%286%left%“Latitude and longitude is hard,” Ms. Eustis warns as she begins her lesson. “Atlases in front, please. Stephanie is drowning, and we need to save her. You got your GPS brains on?” The seventh graders nod and lean closer to hear Stephanie’s imaginary coordinates.
Sarah Eustis ’96 teaches social studies at Link Community School, a small, private middle school in economically depressed Newark, N.J. The school’s weighty mission is to turn out students prepared for private high school—and equipped with scholarship money. “We have to take the kids from a low level to a very high level in two years,” Eustis said. “Newark is a hard place for a kid to grow up. We want to allow the kids opportunities to leave or to change Newark.”
Eustis grew up in Waterville on the edge of the Colby campus and first attended Colby at the age of 3—as a student at Colby’s nursery school. Fifteen years later she resumed her education there as an American studies major and played on the women’s soccer team. “Colby renewed my love for learning that I had lost in high school,” she said. “I felt respected by my professors.”
As a senior, Eustis discovered that she grasped concepts best when teaching them to her classmates: “I would get such pleasure if people understood me.” After graduation she followed that model and landed a job at a private school in Albuquerque, N.M., where she taught history and coached soccer. “The key was holding the girls to high expectations while supporting and caring for them,” she said.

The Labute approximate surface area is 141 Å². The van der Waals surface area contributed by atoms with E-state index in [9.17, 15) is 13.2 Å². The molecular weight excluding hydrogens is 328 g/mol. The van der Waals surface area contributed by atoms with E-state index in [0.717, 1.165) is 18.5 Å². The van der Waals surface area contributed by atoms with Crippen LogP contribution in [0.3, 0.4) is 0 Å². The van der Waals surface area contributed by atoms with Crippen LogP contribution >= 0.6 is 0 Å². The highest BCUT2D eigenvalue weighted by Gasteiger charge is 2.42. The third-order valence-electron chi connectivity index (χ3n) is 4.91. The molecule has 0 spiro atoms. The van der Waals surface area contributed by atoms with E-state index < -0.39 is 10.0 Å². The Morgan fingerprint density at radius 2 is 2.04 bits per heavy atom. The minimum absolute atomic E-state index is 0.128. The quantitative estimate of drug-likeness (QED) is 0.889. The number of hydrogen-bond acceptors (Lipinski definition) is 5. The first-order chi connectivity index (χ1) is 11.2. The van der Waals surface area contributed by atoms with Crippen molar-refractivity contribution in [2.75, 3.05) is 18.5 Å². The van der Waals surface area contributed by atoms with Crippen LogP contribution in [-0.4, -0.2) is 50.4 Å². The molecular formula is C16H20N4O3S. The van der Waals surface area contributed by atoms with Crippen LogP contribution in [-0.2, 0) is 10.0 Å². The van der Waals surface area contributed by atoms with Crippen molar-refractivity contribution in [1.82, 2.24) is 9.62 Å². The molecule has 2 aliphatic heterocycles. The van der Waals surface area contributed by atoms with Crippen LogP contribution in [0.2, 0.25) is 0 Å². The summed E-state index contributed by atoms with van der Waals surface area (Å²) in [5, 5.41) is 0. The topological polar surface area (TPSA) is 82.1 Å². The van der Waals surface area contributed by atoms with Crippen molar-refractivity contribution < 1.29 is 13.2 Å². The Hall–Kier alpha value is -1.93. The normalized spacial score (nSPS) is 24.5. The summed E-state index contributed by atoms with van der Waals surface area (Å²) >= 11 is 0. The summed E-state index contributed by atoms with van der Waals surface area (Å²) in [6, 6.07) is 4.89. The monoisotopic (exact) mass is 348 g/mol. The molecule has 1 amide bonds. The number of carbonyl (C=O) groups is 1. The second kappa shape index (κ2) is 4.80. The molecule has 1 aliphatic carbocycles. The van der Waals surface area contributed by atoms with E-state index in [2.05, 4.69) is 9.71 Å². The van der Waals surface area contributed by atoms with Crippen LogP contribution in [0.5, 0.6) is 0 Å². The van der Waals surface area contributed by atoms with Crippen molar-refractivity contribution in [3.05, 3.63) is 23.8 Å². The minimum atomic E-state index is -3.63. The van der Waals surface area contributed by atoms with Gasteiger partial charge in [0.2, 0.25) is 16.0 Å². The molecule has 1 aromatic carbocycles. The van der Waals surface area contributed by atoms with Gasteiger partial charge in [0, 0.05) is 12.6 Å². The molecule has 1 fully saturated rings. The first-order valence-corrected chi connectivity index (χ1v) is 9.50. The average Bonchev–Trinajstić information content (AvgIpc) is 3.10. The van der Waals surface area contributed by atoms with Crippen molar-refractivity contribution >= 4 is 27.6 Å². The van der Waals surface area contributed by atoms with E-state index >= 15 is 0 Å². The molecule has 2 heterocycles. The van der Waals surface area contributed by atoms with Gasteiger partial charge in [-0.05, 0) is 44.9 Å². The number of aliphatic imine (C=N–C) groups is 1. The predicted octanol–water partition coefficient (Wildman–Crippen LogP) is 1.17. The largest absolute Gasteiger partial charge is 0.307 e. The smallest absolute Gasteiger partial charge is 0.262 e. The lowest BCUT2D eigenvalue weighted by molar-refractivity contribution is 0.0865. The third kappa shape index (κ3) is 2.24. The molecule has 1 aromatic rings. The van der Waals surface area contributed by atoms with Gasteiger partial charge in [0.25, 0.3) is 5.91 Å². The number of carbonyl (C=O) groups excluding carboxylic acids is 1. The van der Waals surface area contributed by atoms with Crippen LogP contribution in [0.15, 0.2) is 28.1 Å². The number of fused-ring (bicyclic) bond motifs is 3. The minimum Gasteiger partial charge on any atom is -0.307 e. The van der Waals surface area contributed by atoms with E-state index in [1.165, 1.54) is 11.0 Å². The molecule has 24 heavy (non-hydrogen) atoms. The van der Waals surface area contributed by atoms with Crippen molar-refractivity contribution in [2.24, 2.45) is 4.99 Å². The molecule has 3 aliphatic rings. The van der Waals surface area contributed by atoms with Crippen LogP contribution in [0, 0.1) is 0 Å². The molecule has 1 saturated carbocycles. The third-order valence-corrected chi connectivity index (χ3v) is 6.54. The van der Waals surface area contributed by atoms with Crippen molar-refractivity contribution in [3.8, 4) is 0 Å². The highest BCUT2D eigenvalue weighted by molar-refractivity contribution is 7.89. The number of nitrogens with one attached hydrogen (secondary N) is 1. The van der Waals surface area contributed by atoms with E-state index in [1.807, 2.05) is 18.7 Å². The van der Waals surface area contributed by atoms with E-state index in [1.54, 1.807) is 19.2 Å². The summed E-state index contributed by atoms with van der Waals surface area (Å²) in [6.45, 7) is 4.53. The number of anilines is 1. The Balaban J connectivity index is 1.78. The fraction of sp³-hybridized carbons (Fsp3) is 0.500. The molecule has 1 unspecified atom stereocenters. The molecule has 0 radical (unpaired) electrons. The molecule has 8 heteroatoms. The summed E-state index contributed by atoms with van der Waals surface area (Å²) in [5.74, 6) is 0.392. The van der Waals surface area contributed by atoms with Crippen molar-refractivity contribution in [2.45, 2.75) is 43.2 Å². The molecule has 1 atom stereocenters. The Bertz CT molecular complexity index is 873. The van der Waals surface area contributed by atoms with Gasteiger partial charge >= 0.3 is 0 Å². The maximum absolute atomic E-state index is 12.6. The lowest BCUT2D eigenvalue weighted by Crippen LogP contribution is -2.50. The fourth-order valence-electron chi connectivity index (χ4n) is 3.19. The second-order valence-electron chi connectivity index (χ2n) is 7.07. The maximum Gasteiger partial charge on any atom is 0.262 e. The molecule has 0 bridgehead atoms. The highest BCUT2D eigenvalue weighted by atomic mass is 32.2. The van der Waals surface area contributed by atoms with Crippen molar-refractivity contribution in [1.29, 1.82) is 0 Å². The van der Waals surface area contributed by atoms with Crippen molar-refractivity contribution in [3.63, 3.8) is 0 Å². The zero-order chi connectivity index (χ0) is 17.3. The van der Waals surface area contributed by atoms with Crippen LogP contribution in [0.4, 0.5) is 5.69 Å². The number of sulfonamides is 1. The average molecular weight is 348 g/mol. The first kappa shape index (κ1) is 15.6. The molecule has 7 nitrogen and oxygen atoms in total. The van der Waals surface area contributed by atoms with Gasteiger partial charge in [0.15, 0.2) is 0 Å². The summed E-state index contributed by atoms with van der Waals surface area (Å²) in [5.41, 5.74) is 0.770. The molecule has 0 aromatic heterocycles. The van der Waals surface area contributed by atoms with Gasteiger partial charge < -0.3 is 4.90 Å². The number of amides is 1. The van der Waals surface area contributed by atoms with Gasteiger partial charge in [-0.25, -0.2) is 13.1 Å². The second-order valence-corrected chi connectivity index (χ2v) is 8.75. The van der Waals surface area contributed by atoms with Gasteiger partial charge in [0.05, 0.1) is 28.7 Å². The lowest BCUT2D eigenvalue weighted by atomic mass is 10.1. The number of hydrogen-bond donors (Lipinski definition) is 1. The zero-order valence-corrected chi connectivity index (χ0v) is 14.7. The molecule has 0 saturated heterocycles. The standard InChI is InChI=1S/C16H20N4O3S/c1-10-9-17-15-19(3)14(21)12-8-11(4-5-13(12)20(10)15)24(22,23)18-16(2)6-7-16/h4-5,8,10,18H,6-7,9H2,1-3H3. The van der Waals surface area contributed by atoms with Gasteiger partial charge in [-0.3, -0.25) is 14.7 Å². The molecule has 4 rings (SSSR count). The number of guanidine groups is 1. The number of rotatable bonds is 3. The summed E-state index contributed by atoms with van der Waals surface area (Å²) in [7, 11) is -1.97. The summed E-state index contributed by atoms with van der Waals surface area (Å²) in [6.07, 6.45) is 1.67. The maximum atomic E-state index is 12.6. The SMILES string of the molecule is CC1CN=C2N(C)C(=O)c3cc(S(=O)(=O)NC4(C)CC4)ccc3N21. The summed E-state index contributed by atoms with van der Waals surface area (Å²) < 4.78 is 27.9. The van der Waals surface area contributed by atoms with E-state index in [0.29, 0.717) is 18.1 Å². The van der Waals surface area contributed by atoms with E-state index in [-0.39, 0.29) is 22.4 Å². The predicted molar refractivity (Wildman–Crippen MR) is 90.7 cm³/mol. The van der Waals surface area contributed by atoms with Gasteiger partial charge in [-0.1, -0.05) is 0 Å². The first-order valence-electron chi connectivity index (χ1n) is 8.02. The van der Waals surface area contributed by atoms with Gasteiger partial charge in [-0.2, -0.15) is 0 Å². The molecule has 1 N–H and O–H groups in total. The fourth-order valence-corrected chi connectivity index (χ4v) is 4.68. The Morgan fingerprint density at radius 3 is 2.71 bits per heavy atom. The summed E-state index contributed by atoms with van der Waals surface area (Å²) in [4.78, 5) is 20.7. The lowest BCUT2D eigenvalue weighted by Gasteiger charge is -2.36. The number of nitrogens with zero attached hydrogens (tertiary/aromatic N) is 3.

The highlight of living in the Southwest for Eustis was outdoor exploration. She skied through winters and trained for marathons and triathlons. But after four years in the classroom, she felt she had grown as much as she could on her own and decided to apply to graduate school. “I chose Brown, but deferred for a year,” she said.
Eustis deferred to the highway: she bought a Volkswagen camper, packed up her dog, Ellie, and spent eight months traveling around the perimeter of the U.S. “Every day I was learning new things and meeting new people. I never felt alone,” she said. “I could go to a cafe or to a beach and strike up a conversation.”
%287%right%At the end of her journey, she sold her van and headed to Brown for 11 months of intense teacher training. She then looked for a teaching position in “a place where getting an education was a hard thing to do.” Link met her criteria. Last year she threw herself into the culture of the school, where teachers hold themselves and each other to exceedingly high standards. Eustis consistently worked 13-hour days.
By spring, she was overwhelmed. She consulted with a few of her Brown professors. “They said, ‘yes, that’s the problem with inner-city schools; teachers burn out,’ and I didn’t want to be that person that burns out.” While this year she’s learned to strive for a more balanced lifestyle, Eustis still goes above and beyond: when no one at the school could legally drive the yellow school bus to field trips and sports games, she obtained a commercial bus driver’s license.
Back in her classroom, the bell rings. “I’m here after school if anyone has questions about homework,” Eustis says. A wiry boy with an Afro throws his coat on the floor in his rush to get to his next class. “What kind of respect does that show for your clothes and my classroom?” she asks. He sheepishly retreats and hangs up his coat. “Thank you,” she says. “And I like your new haircut.”
Eustis infuses the disciplined structure of her classroom with positive reinforcement. “But you can’t be sticky-sweet,” she says. “They know when you are real and not real.” ,Carlin Flora